On top of that, I had been a founder since I was a teenager, and was always looking for big problems to solve. So packed a suitcase and came out to California a few years ago where I became passionate about using technology to improve the food system to make healthy food more affordable, accessible, and sustainable. From what I researched, the solution was to create a marketplace, and connect businesses to incent them to sell more of their product, because so much was being wasted at the farm level that could be used in these burgeoning plant-based food products. To me, it seemed like a win-win-win of connecting the dots with technology between farms with excess, and the food companies who were interested in that excess.

It was very challenging early on. I definitely got a lot of naysayers and people telling me I was crazy. They thought I was trying to sell trash or rotting food and I had to explain what I meant, and that it was perfectly edible food. But I had a lot of mentorship early on that helped me ignore the naysayers.

2). Tell us more about the goals of “digitizing the global produce supply chain while reducing food waste”. What sets your business model apart from other startups trying to reduce food waste?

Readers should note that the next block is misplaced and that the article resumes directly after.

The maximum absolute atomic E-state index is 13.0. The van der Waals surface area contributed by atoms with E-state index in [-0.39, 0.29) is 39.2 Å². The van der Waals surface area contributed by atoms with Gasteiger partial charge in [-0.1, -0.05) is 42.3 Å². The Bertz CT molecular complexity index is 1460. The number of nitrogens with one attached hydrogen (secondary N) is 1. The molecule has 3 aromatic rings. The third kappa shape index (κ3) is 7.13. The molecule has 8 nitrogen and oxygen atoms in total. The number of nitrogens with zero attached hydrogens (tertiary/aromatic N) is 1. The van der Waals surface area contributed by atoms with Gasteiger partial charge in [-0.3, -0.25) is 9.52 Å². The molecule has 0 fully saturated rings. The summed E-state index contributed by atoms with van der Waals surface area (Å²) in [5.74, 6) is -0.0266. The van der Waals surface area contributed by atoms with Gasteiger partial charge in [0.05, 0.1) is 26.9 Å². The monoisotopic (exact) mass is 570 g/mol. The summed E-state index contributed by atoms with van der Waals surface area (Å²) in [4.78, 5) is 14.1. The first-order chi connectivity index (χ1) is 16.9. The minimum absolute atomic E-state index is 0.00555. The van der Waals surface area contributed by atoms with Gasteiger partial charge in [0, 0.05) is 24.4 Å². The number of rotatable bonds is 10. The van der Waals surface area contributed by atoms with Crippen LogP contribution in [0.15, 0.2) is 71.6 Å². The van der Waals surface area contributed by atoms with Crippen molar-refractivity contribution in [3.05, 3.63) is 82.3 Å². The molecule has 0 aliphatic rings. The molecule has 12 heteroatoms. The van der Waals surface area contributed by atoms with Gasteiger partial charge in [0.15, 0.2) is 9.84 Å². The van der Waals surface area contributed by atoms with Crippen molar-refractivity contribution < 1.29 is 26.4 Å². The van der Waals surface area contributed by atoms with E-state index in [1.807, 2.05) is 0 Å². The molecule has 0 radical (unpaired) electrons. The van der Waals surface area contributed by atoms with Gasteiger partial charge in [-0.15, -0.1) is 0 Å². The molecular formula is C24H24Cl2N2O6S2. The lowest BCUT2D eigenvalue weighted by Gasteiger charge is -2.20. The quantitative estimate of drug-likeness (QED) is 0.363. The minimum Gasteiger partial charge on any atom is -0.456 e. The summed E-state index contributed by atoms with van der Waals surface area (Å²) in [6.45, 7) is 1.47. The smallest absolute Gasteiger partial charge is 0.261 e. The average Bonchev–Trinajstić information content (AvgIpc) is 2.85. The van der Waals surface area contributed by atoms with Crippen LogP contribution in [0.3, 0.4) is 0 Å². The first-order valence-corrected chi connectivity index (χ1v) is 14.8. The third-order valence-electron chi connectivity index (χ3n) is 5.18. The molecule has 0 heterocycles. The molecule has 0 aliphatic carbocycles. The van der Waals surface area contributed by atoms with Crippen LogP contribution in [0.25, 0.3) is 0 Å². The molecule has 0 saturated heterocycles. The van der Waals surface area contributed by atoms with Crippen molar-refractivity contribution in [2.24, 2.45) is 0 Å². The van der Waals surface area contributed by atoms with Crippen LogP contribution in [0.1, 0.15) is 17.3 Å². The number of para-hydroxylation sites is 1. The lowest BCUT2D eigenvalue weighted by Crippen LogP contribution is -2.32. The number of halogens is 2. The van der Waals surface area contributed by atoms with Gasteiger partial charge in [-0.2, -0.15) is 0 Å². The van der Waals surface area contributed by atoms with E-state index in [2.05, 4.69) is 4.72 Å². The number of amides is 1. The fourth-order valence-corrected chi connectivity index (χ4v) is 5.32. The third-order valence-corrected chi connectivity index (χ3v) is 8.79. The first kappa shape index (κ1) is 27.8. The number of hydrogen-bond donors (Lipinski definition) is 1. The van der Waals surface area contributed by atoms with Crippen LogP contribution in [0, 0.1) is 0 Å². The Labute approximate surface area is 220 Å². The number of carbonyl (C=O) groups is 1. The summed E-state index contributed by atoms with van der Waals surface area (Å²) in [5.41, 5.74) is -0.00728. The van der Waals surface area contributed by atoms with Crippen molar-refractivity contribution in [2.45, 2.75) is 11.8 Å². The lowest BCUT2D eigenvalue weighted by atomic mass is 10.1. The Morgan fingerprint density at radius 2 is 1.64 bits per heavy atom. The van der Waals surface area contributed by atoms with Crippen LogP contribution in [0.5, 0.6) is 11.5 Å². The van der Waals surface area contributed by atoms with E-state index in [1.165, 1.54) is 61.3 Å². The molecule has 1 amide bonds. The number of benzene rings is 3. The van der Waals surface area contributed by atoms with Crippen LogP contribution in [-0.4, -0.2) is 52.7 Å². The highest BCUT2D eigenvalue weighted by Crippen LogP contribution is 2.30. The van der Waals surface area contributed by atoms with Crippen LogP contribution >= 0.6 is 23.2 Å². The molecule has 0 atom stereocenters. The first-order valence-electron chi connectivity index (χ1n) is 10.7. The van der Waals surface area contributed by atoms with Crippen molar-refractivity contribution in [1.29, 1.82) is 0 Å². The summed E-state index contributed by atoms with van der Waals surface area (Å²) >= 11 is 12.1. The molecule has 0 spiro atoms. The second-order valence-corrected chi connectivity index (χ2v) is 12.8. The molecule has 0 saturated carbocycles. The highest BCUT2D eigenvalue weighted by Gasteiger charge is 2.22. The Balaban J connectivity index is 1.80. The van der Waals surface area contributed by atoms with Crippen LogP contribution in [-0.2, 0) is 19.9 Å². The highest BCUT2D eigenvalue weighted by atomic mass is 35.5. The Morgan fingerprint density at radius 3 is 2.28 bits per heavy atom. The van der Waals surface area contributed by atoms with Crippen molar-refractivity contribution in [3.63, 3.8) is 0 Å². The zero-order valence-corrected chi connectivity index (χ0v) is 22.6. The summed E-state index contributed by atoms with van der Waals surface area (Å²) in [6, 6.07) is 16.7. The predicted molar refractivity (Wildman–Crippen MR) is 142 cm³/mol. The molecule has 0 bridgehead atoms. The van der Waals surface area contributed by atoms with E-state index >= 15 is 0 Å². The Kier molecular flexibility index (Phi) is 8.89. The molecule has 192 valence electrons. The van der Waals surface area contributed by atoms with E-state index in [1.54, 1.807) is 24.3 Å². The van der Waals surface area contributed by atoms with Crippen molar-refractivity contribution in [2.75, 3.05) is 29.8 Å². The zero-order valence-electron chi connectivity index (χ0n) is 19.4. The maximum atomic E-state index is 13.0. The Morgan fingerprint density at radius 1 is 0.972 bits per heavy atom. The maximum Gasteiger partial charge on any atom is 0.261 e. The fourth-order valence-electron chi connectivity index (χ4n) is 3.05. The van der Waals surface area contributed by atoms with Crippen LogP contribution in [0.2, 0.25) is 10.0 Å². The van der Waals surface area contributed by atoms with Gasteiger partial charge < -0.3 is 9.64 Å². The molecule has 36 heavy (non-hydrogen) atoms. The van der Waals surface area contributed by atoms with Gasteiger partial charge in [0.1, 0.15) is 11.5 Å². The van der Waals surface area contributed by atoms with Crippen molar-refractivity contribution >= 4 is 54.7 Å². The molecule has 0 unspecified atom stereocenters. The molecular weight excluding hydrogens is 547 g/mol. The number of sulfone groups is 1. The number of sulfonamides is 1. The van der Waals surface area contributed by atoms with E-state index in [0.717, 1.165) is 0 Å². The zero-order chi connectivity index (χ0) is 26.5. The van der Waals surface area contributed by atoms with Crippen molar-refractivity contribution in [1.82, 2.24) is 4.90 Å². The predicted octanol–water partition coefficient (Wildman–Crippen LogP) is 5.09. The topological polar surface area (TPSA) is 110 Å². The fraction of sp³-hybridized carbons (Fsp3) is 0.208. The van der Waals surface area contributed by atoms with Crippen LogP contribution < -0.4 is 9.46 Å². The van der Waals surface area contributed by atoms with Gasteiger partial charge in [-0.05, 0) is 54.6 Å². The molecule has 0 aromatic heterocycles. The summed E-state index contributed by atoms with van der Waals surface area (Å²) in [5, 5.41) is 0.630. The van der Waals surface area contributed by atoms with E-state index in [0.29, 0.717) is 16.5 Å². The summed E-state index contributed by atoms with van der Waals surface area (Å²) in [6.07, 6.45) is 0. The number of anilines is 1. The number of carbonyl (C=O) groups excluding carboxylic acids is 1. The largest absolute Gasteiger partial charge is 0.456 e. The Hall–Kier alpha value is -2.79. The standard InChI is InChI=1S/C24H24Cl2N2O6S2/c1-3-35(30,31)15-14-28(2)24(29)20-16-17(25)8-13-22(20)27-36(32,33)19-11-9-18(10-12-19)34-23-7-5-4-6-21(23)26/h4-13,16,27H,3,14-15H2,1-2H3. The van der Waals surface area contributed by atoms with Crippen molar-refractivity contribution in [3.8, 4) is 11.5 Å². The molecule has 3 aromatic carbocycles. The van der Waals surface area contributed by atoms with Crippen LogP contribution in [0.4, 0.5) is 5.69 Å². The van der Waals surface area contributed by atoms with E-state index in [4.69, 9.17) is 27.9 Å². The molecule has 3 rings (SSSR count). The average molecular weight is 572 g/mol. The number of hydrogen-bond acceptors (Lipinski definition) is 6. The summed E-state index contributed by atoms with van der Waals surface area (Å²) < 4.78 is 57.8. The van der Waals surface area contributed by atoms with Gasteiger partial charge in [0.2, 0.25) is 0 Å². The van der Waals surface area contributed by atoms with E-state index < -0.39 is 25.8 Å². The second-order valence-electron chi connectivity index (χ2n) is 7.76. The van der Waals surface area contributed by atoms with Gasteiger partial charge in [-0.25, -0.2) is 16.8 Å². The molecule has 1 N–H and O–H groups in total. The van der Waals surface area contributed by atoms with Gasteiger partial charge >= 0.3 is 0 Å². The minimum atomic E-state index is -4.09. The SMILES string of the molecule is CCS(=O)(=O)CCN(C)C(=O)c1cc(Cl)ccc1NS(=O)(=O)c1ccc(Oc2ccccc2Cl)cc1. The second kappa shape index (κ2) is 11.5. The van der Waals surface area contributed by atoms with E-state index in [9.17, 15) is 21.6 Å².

When I moved to California to start this company, what I confirmed is that surprisingly, people were still operating with paper and pen, so I knew we could have a very notable impact by adding technological improvements.

I realized hat it was an incentive problem. There was all this edible food, but because retailers have gotten larger and larger and more buying power, they were becoming the main driver for how farmers grow their products. And farmers acquiese because if they lose the Walmart or Costco business, they could go out of business. Consumers got pickier and pickier, and retailers heeded that call, demanding perfection from the farmers. This essentially changed the way farmers operated – harvesting the perfect produce, then throwing away the rest, oftentimes paying to have it hauled away as trash because they didn’t have a market or customer to sell the product to.

What I saw was this huge opportunity to connect the dots with technology, introducing the farmers to other companies and other industries, via an online platform where they could offload this excess produce to markets that they hadn’t previously known or considered. The solution, which became Full Harvest, was to build a B2B marketplace connecting farms to produce buyers.

What we’ve learned through this process of digitizing is that it is critical for the food supply chain, particularly evident by the wake-up call of COVID-19 where the industry realized so many supply chain disruptions, and ultimately, more waste with even more people going hungry. The industry is data-starved, and has little market transparency, but technology can solve all of that. It can solve ease of buying and selling, address major pain points, provide transparency of data, and help the produce industry become more proactive versus reactive. With technology, the industry can start leveraging data to plan better, to grow better, and then prevent even more waste from happening in the future.